The decile issue seems to be the most obvi­ous inequal­ity in rank­ing schools against each other.

If you look at a child from a low socio-eco­nom­ic back­ground attend­ing a decile one school, sur­viv­al might be the default set­ting of their fam­ily or back­ground, with less emphas­is placed on the value of edu­ca­tion­al achieve­ment. Rank­ing that child, whose poverty may mean they are hungry, emo­tion­ally chal­lenged or sick, against chil­dren from much high­er socio-eco­nom­ic back­grounds attend­ing a decile ten school and with a fam­ily where edu­ca­tion has been pri­or­it­ised, is not just unhelp­ful but harm­ful, because it per­petu­ates the image of the low-decile school being a poorer achiev­er, where in fact the dif­fer­ence may be great­er in an indi­vidu­al child.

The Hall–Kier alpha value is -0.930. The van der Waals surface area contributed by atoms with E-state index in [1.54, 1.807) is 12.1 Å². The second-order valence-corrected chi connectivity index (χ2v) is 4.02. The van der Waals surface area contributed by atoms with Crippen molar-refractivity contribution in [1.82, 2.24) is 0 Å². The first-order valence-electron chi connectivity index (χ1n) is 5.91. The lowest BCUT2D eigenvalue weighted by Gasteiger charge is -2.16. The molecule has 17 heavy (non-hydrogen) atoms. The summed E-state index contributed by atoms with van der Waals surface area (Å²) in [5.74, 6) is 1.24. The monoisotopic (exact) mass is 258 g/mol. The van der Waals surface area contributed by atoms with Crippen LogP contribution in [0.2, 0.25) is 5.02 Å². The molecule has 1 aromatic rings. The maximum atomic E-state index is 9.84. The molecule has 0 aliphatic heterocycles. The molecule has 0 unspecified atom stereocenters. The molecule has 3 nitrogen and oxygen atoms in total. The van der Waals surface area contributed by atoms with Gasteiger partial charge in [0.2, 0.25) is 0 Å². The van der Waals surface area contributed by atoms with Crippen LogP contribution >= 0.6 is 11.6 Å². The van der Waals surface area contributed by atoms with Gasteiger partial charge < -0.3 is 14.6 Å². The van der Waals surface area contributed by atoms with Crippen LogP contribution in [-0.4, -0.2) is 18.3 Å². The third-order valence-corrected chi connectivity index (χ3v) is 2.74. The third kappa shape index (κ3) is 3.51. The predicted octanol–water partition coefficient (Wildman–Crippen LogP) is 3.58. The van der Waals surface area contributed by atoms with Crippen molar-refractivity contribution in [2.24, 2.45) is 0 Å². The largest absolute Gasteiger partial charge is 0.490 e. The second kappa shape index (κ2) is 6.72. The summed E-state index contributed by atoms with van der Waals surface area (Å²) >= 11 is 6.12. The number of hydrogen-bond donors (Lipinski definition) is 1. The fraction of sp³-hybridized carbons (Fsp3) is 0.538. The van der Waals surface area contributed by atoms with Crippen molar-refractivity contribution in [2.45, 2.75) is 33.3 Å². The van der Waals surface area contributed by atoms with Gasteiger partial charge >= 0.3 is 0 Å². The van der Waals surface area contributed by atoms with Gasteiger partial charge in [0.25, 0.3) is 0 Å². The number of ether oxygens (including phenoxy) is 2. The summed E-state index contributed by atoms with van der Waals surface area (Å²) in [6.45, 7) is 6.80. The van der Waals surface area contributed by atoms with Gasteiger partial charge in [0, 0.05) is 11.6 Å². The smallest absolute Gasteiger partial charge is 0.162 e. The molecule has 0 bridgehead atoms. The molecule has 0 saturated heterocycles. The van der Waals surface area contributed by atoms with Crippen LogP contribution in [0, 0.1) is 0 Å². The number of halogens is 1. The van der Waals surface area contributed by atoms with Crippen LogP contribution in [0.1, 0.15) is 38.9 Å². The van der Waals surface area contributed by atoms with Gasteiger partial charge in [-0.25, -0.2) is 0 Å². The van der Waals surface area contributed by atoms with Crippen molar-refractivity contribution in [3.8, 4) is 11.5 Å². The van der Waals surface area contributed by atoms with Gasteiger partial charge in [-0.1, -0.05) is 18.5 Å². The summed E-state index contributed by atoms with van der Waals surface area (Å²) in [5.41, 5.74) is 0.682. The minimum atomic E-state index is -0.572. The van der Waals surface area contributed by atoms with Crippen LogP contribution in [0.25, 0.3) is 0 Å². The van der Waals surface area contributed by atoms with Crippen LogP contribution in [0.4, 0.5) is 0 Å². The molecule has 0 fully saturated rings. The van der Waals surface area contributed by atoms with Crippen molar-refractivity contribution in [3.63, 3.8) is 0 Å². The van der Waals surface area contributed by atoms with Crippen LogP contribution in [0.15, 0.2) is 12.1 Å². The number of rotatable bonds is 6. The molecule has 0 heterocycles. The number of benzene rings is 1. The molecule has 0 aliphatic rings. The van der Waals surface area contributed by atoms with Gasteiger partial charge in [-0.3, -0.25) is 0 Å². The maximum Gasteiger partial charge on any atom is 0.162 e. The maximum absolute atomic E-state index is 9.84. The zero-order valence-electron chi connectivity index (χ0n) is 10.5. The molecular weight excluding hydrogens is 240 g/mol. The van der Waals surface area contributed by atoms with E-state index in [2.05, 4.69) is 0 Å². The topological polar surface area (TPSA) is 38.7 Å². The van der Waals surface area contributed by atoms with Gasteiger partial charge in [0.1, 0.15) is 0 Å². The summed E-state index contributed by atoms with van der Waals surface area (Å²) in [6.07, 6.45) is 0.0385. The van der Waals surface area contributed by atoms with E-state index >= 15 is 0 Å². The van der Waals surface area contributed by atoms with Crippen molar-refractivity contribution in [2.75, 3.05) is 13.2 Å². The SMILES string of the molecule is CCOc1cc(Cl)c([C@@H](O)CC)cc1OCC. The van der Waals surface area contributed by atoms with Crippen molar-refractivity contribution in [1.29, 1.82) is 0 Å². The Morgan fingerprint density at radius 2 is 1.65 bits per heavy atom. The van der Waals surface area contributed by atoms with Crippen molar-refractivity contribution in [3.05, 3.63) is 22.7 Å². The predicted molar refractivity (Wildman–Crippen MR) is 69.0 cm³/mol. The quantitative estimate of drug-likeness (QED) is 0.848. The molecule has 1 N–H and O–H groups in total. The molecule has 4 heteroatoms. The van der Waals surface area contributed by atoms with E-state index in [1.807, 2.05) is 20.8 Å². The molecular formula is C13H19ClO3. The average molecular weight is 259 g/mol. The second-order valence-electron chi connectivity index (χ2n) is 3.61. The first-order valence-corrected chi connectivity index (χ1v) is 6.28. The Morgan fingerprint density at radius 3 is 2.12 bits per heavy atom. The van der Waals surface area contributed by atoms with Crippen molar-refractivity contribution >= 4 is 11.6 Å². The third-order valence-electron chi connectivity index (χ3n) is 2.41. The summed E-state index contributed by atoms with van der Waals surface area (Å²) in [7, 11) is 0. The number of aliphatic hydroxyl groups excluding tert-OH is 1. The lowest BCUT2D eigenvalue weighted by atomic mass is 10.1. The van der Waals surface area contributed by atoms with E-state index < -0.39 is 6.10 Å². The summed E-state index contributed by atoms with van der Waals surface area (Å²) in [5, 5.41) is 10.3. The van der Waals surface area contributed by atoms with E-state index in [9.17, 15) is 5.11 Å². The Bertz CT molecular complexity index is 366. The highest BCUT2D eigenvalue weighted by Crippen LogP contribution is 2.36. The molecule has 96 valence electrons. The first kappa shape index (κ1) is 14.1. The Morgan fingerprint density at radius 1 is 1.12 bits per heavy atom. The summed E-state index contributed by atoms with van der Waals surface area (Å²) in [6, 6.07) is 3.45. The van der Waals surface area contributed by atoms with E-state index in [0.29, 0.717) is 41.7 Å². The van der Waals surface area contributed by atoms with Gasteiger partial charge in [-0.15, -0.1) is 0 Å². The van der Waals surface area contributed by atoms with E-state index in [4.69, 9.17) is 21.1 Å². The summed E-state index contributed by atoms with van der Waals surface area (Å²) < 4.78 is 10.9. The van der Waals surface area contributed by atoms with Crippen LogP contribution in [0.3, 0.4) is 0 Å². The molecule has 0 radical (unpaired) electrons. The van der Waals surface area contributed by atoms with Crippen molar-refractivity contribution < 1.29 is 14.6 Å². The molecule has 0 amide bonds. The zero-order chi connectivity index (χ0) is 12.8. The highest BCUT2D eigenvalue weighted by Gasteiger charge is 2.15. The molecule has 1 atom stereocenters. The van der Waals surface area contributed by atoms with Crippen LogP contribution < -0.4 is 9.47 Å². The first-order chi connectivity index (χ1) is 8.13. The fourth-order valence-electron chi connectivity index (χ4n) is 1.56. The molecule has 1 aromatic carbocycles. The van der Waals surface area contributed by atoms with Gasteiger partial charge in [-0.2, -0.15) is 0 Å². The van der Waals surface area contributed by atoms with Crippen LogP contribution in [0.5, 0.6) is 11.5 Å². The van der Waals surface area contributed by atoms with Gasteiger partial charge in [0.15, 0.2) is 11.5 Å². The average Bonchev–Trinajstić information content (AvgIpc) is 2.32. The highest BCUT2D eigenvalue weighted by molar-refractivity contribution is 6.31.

NCEA Inform­a­tion avail­able to par­ents in sweep­ing and gen­er­al­ised league tables gen­er­ated by mod­ern assess­ment sys­tems can become almost ‘anti-know­ledge’ by con­trib­ut­ing towards widely held mis­con­cep­tions about teach­er qual­ity, school per­form­ance and stu­dent achieve­ment, and prompt­ing people to over­look wider con­text and instilling harm­ful misconceptions.

They can’t tell you if your child is, or will be, happy at a par­tic­u­lar school, or wheth­er the teach­ers they encounter will help them dis­cov­er aspects of them­selves that can’t be assessed, such as respect, pride and empathy.

It seems fairly obvi­ous that straight­for­ward league tables of NCEA res­ults can’t pos­sibly reflect the com­plex nature of a school, and there­fore its real worth and what it actu­ally con­trib­utes both to the stu­dents who attend it, or the com­munity in which it is situated.